Incorporating the principles of accessible design into long-term care creates communities where inclusion and independence are emphasized. Good for those who do it.
Amy Gotwals, the Chief of Public Policy and External Affairs at the National Association of Area Agencies on Aging, kicked off the 28th Annual Aging Conference in New York City last week, held at the New York Academy of Medicine and filled with attendees providing community-based care for elders. Her rousing keynote outlined the vast care demands of the growing wave of elders and the importance of building healthcare partnerships.
Disclosing your personal information can be a good way to establish a more intimate connection with residents but there also can be unintended and unwanted consequences to revealing such details.
Ahhh. A new year. It's time for a fresh start, the chance to take life in a different direction. Whatever our roles in long-term care, there are steps each of us can take to enhance the way we treat each other and to have a positive impact on workplace culture.
From the 102-year-old Hulk Hogan fan to the doting, selfless caregivers doing behind-the-scenes work, there are numerous people who inspired me in long-term care this year.
I lost one of my two mothers-in-law last Monday, five weeks after she was diagnosed with pancreatic cancer. Audrey had filled a hole in my life left after the death of my beloved great-aunt many years ago.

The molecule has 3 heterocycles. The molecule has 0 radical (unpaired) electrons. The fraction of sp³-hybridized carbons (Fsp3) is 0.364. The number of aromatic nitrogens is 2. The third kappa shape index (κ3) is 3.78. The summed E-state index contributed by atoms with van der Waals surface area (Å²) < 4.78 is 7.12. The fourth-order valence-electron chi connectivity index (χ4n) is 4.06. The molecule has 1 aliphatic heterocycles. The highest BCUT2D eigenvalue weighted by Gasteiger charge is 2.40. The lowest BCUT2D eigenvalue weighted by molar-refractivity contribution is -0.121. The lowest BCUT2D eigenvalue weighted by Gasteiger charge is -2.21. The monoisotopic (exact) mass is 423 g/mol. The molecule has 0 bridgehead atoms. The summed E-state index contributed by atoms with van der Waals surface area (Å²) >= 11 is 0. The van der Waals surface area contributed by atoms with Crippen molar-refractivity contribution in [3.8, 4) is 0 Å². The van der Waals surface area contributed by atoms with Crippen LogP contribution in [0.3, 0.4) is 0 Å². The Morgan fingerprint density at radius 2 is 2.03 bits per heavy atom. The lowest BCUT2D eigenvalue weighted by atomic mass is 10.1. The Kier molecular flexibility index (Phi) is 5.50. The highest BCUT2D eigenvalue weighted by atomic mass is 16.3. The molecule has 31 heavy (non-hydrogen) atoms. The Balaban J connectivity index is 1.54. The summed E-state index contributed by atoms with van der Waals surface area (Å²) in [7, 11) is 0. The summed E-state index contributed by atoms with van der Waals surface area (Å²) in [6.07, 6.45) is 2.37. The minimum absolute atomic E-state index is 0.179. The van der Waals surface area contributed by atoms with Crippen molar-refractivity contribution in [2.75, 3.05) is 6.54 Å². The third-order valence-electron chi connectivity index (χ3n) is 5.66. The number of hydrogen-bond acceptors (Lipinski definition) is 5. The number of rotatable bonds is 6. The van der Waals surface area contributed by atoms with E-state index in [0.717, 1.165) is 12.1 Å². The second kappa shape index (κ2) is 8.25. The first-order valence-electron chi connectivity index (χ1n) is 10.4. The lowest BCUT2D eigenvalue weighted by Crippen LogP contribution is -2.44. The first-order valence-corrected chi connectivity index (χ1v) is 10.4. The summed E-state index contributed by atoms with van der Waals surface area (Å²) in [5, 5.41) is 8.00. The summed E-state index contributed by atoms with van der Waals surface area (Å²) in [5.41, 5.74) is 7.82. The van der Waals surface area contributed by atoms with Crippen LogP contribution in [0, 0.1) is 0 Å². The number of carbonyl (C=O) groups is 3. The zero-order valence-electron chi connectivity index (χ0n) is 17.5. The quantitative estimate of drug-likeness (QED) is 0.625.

Rebecca Priest, LNHA, LMSW, is presiding over one of the most exciting changes in long-term care to come down the pike since, well, Green Houses.
There are benefits to breaking down silos between public and private aging services.
Long-term care providers have an opportunity to thrive with value-based care, escape cynicism and join the growing wave successful at avoiding readmissions.
Residents arrive at our doors, with sleep likely harmed by illness and pain, and changes in circadian rhythms. While we can't alter some of these factors, as care providers we can become more attuned to the importance of sleep for our residents and train our teams to create environments that are more conducive to slumber.